In "Agrippa (a Book of the Dead)," a collaboration between William Gibson, the science-fiction writer, and Dennis Ashbaugh, an artist, the poem has been encoded in the letters C, A, T and G; they represent the first letters of the quartet of nucleic acids in DNA: cytosine, adenine, thymine and guanine.
Among Mr. Ashbaugh's prints are two photosensitive images that either appear or disappear when exposed to the light. The poem itself, on a floppy disk, becomes encrypted as soon as it has been downloaded and can never be accessed again. The book has never been fully opened. But there it sits among its admittedly tamer cousins in one of the Edna Barnes Salomon Room's august tilted, glass-fronted cases, enigmatically doing its part to answer the exhibition's prevailing question.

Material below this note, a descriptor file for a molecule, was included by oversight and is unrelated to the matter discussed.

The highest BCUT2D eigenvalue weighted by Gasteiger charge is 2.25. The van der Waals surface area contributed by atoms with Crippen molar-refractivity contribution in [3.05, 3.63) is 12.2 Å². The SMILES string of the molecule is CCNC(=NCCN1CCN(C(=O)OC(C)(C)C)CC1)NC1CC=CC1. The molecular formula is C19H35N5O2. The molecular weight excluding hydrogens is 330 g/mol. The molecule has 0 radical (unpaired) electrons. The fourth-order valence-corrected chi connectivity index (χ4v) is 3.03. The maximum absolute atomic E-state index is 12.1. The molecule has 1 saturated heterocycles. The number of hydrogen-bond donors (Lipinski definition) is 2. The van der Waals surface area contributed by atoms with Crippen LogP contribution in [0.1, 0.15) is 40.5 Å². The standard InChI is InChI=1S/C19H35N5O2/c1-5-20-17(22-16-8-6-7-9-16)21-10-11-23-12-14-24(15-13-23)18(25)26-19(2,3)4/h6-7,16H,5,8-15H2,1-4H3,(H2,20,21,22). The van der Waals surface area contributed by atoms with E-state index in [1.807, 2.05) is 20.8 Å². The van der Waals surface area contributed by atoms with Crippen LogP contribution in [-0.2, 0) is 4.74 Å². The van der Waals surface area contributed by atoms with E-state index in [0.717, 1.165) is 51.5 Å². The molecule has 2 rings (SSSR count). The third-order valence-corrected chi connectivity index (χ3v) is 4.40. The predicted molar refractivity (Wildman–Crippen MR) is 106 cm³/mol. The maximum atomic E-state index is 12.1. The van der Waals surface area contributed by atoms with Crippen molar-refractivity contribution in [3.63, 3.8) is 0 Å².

Can books, without even being read, say something?
The answer would be a provisional yes; some can. And if it's not always clear what these books are saying, exactly, at least in saying it, or trying to, their fabricators seem to have had a good time.